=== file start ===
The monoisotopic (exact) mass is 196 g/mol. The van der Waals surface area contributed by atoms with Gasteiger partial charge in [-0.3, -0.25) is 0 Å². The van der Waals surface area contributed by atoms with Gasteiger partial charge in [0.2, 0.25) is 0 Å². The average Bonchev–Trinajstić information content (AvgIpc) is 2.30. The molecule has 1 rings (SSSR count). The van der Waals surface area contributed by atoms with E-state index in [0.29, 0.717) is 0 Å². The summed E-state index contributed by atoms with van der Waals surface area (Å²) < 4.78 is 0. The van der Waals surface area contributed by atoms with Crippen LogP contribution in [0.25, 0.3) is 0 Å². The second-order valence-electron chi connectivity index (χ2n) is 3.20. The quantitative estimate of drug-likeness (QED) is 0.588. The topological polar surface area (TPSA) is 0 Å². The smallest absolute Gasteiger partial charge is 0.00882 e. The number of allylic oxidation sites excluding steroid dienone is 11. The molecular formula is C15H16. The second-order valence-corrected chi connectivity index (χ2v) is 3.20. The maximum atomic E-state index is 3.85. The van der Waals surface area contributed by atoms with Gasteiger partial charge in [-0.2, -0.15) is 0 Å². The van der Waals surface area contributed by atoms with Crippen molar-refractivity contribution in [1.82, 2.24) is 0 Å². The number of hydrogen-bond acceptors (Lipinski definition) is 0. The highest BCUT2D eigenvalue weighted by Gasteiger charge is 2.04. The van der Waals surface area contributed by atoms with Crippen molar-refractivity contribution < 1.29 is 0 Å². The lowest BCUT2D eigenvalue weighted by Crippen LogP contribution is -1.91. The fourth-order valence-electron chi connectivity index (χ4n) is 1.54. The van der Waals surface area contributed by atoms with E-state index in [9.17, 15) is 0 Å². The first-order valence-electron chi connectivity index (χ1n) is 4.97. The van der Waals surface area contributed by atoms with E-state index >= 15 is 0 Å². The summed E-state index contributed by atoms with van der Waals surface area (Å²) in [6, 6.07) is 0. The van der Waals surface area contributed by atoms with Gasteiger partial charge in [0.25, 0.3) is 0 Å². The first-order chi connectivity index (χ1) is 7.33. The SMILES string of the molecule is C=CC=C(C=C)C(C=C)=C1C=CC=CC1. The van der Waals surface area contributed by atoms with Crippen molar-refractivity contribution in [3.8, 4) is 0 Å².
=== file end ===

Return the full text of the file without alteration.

The monoisotopic (exact) mass is 196 g/mol. The van der Waals surface area contributed by atoms with Gasteiger partial charge in [-0.3, -0.25) is 0 Å². The van der Waals surface area contributed by atoms with Gasteiger partial charge in [0.2, 0.25) is 0 Å². The average Bonchev–Trinajstić information content (AvgIpc) is 2.30. The molecule has 1 rings (SSSR count). The van der Waals surface area contributed by atoms with E-state index in [0.29, 0.717) is 0 Å². The summed E-state index contributed by atoms with van der Waals surface area (Å²) < 4.78 is 0. The van der Waals surface area contributed by atoms with Crippen LogP contribution in [0.25, 0.3) is 0 Å². The second-order valence-electron chi connectivity index (χ2n) is 3.20. The quantitative estimate of drug-likeness (QED) is 0.588. The topological polar surface area (TPSA) is 0 Å². The smallest absolute Gasteiger partial charge is 0.00882 e. The number of allylic oxidation sites excluding steroid dienone is 11. The molecular formula is C15H16. The second-order valence-corrected chi connectivity index (χ2v) is 3.20. The maximum atomic E-state index is 3.85. The van der Waals surface area contributed by atoms with Gasteiger partial charge in [-0.2, -0.15) is 0 Å². The van der Waals surface area contributed by atoms with Crippen molar-refractivity contribution in [1.82, 2.24) is 0 Å². The number of hydrogen-bond acceptors (Lipinski definition) is 0. The highest BCUT2D eigenvalue weighted by Gasteiger charge is 2.04. The van der Waals surface area contributed by atoms with Crippen molar-refractivity contribution < 1.29 is 0 Å². The lowest BCUT2D eigenvalue weighted by Crippen LogP contribution is -1.91. The fourth-order valence-electron chi connectivity index (χ4n) is 1.54. The van der Waals surface area contributed by atoms with E-state index in [9.17, 15) is 0 Å². The first-order valence-electron chi connectivity index (χ1n) is 4.97. The van der Waals surface area contributed by atoms with E-state index >= 15 is 0 Å². The summed E-state index contributed by atoms with van der Waals surface area (Å²) in [6, 6.07) is 0. The van der Waals surface area contributed by atoms with Gasteiger partial charge in [0.25, 0.3) is 0 Å². The first-order chi connectivity index (χ1) is 7.33. The SMILES string of the molecule is C=CC=C(C=C)C(C=C)=C1C=CC=CC1. The van der Waals surface area contributed by atoms with Crippen molar-refractivity contribution in [3.8, 4) is 0 Å².